tain itself against the Army. A rival Council was set up by the generals, which was soon merged in a Committee of Safety, among the members of which were Fleetwood, Lambert, and Desborough. The special objects of this body were to abolish tithes and prevent a monarchy. But it had neglected to secure the co-operation of Monk, whose attitude was one of armed and expectant inaction. His neutrality prevented the Council from preserving the ascendency which it had gained,


their cause.

composition, not an army of mercenaries. It was, in its origin and its main It had mercenaries in its ranks, but its become soldiers not for money, nor for fashprincipal constituents were men who had

It appears from the Clarendon army differed as much from any body of Papers, quoted by Mr. Christie, that over-ther in England or on the Continent, as it regular troops which had been known, eitures were made to him by Charles, to differed from any that has been known which he made no response. Overtures since. more significant in their tendency, though less important in their profession, were made to him in 1659 by one more eminent and powerful than Charles. Monk wrote to Cooper begging him to use his influence that no change might be made in the dis-ion, but for a cause which they deemed as posal of the men belonging to the Northern Precious as life. They were recruited from the middle ranks of society in an age when army. Similar letters were written to the the middle ranks possessed the soil of EngSpeaker and other members of Council: and it is clear that Monk was feeling his land much more extensively than they do way. Another passage quoted by Mr. now, and from the religious, thoughtful, and Christie from the Clarendon State Papers citizens in arms rather than professional earnest section of those ranks. They were describes the discord of parties which pre- soldiers. Yet the object which had banded vailed at this time, and presaged the coming them together, the success which they had change. achieved, the victories which they had won, the wonderful revolution which they had

"The confusions now," writes Major Wood, June 3, 1659,"are so great that it is not to be credited; the chaos was a perfection in compari- !

"Clarendon State Papers, iii. 479."

is thus described in a letter cited by Mr.

writes Mordaunt to Hyde,
"The present complexion of the Parliament,"
"is very pale; Sir
Arthur Haselrig undermined by Cooper, Morley,
and Weaver, and from a Rodomont is reduced
to a pitiful rogue. Cooper yet hath his
tongue well hung, and words at will, and em-
ploys his rhetoric to cashier all officers, civil as
well as inilitary, that sided with Fleetwood and
Lambert; and Morley rebukes all the sectaries.
Thus these two garble the army and state.
The parties in the House are diametrically
opposite: the three-and-twenty with Cooper,
who acts Cicero; and some sixteen with Nevill,
who represents Anthony."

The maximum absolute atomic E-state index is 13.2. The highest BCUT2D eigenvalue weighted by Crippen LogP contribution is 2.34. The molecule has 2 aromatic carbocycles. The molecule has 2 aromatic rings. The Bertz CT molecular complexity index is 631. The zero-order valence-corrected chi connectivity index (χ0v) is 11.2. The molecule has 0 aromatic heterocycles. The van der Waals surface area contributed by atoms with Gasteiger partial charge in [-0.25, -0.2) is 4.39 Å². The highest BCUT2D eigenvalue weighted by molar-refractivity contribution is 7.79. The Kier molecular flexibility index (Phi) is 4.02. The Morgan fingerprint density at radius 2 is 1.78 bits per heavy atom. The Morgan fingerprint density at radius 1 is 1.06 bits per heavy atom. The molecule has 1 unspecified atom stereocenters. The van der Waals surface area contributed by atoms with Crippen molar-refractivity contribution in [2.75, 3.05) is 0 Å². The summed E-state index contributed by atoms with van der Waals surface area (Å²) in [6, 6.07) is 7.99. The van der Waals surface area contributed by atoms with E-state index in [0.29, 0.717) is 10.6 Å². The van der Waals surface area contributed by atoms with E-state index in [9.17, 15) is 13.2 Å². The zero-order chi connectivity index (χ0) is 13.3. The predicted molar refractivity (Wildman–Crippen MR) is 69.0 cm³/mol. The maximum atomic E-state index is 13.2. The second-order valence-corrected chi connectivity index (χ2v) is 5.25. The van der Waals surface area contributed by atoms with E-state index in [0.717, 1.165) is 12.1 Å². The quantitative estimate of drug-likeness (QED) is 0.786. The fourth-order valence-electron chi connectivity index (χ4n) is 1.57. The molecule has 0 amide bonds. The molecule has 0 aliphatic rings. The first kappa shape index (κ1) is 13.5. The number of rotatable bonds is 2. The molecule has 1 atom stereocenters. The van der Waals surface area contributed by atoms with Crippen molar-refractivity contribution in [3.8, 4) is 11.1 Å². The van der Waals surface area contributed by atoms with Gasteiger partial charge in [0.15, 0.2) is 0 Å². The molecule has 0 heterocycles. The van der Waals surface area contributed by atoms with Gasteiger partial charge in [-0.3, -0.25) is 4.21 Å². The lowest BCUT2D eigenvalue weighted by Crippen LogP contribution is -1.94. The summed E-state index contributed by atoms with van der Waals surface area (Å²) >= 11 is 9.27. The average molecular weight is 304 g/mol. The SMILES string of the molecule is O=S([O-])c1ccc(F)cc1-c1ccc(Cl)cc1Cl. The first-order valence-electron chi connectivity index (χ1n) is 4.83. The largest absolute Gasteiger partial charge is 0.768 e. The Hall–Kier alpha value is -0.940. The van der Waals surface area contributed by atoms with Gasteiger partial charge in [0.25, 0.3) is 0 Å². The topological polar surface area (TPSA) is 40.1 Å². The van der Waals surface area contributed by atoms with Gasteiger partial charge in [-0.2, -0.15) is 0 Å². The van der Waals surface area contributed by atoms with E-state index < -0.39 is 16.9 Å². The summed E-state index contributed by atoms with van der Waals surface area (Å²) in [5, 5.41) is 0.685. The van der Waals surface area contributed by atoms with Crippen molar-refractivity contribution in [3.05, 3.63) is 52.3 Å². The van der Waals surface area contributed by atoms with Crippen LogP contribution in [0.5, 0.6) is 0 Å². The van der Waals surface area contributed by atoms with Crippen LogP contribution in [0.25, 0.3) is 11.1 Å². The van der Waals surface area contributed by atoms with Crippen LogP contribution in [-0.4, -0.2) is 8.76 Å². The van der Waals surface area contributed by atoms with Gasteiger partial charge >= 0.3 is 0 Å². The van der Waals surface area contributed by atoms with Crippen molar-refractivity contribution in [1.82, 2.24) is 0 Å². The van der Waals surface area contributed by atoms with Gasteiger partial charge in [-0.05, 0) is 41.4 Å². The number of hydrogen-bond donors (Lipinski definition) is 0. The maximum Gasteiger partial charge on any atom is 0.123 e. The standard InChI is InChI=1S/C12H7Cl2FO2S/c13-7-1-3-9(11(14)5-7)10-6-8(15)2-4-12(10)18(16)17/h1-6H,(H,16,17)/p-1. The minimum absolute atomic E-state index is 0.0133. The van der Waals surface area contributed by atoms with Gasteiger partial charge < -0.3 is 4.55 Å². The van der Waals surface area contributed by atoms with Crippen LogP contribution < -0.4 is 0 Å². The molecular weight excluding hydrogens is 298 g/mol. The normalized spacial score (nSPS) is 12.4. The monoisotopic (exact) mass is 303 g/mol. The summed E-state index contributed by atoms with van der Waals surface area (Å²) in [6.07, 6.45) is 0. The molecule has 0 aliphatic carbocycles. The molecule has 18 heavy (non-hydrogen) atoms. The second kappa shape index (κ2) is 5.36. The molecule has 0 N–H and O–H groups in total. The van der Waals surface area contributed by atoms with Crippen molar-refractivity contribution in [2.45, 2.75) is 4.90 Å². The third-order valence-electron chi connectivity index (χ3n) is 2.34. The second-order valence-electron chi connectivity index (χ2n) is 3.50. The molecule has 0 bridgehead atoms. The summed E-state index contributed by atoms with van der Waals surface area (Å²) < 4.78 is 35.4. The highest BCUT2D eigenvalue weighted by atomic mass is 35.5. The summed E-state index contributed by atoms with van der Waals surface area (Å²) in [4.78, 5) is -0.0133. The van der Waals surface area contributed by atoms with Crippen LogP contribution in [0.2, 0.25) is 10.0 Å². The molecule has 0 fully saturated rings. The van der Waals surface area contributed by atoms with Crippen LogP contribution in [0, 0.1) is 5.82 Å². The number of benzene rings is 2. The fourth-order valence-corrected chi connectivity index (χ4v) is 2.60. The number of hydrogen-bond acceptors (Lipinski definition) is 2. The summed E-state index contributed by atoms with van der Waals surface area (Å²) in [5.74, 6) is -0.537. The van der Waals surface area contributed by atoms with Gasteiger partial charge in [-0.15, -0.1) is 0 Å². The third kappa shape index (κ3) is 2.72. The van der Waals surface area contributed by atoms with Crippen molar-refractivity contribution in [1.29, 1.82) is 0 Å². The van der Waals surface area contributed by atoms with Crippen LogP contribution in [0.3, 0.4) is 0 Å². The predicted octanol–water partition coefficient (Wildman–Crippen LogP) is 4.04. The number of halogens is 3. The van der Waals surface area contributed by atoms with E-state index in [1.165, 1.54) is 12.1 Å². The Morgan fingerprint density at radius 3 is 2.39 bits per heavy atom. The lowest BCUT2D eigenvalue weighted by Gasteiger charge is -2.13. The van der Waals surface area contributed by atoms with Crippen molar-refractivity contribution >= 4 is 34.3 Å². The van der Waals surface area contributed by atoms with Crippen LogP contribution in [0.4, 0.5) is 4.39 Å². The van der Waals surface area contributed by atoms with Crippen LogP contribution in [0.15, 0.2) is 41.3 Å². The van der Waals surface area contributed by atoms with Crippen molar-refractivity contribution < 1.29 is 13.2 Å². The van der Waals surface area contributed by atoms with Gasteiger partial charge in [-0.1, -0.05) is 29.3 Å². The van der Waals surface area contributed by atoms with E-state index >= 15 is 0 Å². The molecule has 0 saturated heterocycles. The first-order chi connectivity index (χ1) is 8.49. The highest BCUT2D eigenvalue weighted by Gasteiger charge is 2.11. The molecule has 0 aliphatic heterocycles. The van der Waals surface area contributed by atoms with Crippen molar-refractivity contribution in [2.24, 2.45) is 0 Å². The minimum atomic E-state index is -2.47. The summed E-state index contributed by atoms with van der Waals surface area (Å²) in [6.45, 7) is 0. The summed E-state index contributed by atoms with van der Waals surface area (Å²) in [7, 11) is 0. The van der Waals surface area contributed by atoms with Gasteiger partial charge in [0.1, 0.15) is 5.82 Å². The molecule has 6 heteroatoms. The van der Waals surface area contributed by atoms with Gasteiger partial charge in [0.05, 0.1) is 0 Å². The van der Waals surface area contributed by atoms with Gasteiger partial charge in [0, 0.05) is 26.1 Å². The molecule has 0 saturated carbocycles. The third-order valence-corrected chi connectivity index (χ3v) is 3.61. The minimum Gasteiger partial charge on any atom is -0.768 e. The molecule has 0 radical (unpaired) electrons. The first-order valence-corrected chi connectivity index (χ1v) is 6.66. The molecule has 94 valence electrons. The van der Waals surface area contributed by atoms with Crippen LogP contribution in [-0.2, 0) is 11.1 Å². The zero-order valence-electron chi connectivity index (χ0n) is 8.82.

effected in the condition of England, all combined to inspire them with a unity of feeling far stronger than the esprit de corps on which professional soldiers justly pride themselves. They were the established and recognized representatives of a great and triumphant principle. They had changed the England of the Stuarts into the England of the Commonwealth. They had triumphed over the King and the Prelacy; they had humbled Parliament; they had confronted and cowed their own leader, the great Oliver, when he ventured to aspire to the name and power of king. No wonder that such an army should have become a caste, a proud, sensitive, jealous, and menacing caste. No wonder that its chiefs After Monk came up to London, he was should be suspicious of any encroachment | beset by the conflicting intrigues of Cooper on its powers, and its officers of any en- and Haselrig. Eventually Cooper tricroachment on its principles. But, notwith- umphed, and Monk proceeded, at his instanding all the forces which tended to in-stigation, to Westminster, where he despire union, there were other forces which more strongly tended to inspire disunion. The civilians by whom the army was recruited retained many of their civilian predilections. Some remained Presbyterians, while others, hardened and braced by the struggles of a conflict which had been no less theological than martial, were implacable Independents. Again, Monk had little sympathy with Lambert, Fleetwood, and the London generals; Fairfax was decidedly hostile to them; the army of the North had only a partial sympathy with the army of the South. As each section became conscious of this latent disagreement from the other, the suspicion which each harboured towards the other became more The Rump Parliament came to an end confirmed. Such was the state of feeling in April, 1660. A Convention Parliament when, in November, 1659, commissioners of the two Houses met on the 25th of that from Monk came up to London to treat month. By this time Monk had matured with Fleetwood, and were afterwards in- his plans in favour of the King. The two duced to confer with Cooper and Sir A. Houses had sent commissioners to Charles Haselrig. They left London with the as- at Breda; one of the commissioners was surance that, if Monk declared for the Cooper. On the first of May, Sir John Parliament, he would be named Generalis- Grenville appeared in both Houses, and simo of all its forces. Before the end of pre-ented the King's letters to the two the month, Cooper, in conjunction with Speakers. On the 29th of May Charles eight members of the old Council of State, himself entered London amid the acclamahad secured the power and restored the tions of an enthusiastic populace. He had Parliament, and appointed Monk Com- returned without conditions and restricmander-in-Chief of the forces in England tions, to the dismay of one party, the and Scotland. Cooper was, in the follow-mixed fear and satisfaction of another, but ing January elected member of a new to the unqualified joy of the majority of Council of State, and at length, in Jan- the English people.